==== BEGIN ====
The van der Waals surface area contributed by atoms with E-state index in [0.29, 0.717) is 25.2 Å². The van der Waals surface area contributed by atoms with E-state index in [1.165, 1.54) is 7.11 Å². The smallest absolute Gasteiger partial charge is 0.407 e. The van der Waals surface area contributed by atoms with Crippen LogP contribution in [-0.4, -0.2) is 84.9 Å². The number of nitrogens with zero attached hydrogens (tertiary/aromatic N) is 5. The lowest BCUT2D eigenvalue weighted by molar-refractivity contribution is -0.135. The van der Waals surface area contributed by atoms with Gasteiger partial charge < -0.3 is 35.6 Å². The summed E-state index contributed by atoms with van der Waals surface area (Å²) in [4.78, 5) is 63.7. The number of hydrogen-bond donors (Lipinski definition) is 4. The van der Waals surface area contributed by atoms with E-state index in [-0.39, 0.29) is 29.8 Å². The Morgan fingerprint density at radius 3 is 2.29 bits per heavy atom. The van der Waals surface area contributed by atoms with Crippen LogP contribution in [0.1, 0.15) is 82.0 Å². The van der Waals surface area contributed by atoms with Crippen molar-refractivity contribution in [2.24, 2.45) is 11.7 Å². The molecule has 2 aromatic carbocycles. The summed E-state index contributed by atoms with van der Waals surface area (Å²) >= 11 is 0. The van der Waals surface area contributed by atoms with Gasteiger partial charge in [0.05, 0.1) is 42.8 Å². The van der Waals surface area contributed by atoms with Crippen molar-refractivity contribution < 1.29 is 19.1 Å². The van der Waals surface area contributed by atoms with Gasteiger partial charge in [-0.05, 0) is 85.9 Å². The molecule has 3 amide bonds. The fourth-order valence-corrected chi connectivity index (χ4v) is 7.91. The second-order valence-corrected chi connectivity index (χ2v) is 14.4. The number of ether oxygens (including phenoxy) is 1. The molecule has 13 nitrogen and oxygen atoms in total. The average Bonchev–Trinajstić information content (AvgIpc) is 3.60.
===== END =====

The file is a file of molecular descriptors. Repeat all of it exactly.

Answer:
The van der Waals surface area contributed by atoms with E-state index in [0.29, 0.717) is 25.2 Å². The van der Waals surface area contributed by atoms with E-state index in [1.165, 1.54) is 7.11 Å². The smallest absolute Gasteiger partial charge is 0.407 e. The van der Waals surface area contributed by atoms with Crippen LogP contribution in [-0.4, -0.2) is 84.9 Å². The number of nitrogens with zero attached hydrogens (tertiary/aromatic N) is 5. The lowest BCUT2D eigenvalue weighted by molar-refractivity contribution is -0.135. The van der Waals surface area contributed by atoms with Gasteiger partial charge < -0.3 is 35.6 Å². The summed E-state index contributed by atoms with van der Waals surface area (Å²) in [4.78, 5) is 63.7. The number of hydrogen-bond donors (Lipinski definition) is 4. The van der Waals surface area contributed by atoms with E-state index in [-0.39, 0.29) is 29.8 Å². The Morgan fingerprint density at radius 3 is 2.29 bits per heavy atom. The van der Waals surface area contributed by atoms with Crippen LogP contribution in [0.1, 0.15) is 82.0 Å². The van der Waals surface area contributed by atoms with Crippen molar-refractivity contribution in [2.24, 2.45) is 11.7 Å². The molecule has 2 aromatic carbocycles. The summed E-state index contributed by atoms with van der Waals surface area (Å²) >= 11 is 0. The van der Waals surface area contributed by atoms with Gasteiger partial charge in [0.05, 0.1) is 42.8 Å². The van der Waals surface area contributed by atoms with Crippen molar-refractivity contribution < 1.29 is 19.1 Å². The van der Waals surface area contributed by atoms with Gasteiger partial charge in [-0.05, 0) is 85.9 Å². The molecule has 3 amide bonds. The fourth-order valence-corrected chi connectivity index (χ4v) is 7.91. The second-order valence-corrected chi connectivity index (χ2v) is 14.4. The number of ether oxygens (including phenoxy) is 1. The molecule has 13 nitrogen and oxygen atoms in total. The average Bonchev–Trinajstić information content (AvgIpc) is 3.60.